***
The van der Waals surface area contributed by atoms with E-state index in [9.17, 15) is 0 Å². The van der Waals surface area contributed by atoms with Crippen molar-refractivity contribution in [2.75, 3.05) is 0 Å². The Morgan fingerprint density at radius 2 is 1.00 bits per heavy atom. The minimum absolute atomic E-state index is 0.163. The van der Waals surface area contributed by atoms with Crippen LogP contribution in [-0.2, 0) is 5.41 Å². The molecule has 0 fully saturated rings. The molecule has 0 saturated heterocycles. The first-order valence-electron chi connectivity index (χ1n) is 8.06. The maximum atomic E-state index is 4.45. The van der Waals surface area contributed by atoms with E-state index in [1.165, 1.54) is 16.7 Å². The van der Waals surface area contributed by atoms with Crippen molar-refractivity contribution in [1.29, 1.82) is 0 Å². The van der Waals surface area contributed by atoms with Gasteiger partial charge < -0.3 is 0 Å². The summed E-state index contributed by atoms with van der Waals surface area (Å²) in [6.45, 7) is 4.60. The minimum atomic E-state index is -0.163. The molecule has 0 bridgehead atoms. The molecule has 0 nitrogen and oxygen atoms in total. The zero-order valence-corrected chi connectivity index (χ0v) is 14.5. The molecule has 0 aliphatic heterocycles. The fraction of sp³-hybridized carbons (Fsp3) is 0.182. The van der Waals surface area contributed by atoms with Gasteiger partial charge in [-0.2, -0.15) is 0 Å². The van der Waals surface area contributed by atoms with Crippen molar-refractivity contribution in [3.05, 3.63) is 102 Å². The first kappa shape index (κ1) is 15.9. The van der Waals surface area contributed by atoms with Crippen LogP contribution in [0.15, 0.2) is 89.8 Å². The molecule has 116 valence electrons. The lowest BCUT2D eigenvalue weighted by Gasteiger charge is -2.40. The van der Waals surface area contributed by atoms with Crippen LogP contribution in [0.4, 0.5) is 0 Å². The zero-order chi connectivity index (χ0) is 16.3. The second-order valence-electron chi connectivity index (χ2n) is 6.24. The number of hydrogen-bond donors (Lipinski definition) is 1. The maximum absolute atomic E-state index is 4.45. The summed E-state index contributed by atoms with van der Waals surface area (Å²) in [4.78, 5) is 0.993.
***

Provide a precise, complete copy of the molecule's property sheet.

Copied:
The van der Waals surface area contributed by atoms with E-state index in [9.17, 15) is 0 Å². The van der Waals surface area contributed by atoms with Crippen molar-refractivity contribution in [2.75, 3.05) is 0 Å². The Morgan fingerprint density at radius 2 is 1.00 bits per heavy atom. The minimum absolute atomic E-state index is 0.163. The van der Waals surface area contributed by atoms with Crippen LogP contribution in [-0.2, 0) is 5.41 Å². The molecule has 0 fully saturated rings. The molecule has 0 saturated heterocycles. The first-order valence-electron chi connectivity index (χ1n) is 8.06. The maximum atomic E-state index is 4.45. The van der Waals surface area contributed by atoms with E-state index in [1.165, 1.54) is 16.7 Å². The van der Waals surface area contributed by atoms with Crippen molar-refractivity contribution in [1.29, 1.82) is 0 Å². The van der Waals surface area contributed by atoms with Gasteiger partial charge < -0.3 is 0 Å². The summed E-state index contributed by atoms with van der Waals surface area (Å²) in [6.45, 7) is 4.60. The minimum atomic E-state index is -0.163. The molecule has 0 bridgehead atoms. The molecule has 0 nitrogen and oxygen atoms in total. The zero-order valence-corrected chi connectivity index (χ0v) is 14.5. The molecule has 0 aliphatic heterocycles. The fraction of sp³-hybridized carbons (Fsp3) is 0.182. The van der Waals surface area contributed by atoms with Gasteiger partial charge in [-0.2, -0.15) is 0 Å². The van der Waals surface area contributed by atoms with Crippen molar-refractivity contribution in [3.05, 3.63) is 102 Å². The first kappa shape index (κ1) is 15.9. The van der Waals surface area contributed by atoms with Crippen LogP contribution in [0.15, 0.2) is 89.8 Å². The molecule has 116 valence electrons. The lowest BCUT2D eigenvalue weighted by Gasteiger charge is -2.40. The van der Waals surface area contributed by atoms with Crippen LogP contribution in [0.4, 0.5) is 0 Å². The zero-order chi connectivity index (χ0) is 16.3. The second-order valence-electron chi connectivity index (χ2n) is 6.24. The number of hydrogen-bond donors (Lipinski definition) is 1. The maximum absolute atomic E-state index is 4.45. The summed E-state index contributed by atoms with van der Waals surface area (Å²) in [4.78, 5) is 0.993.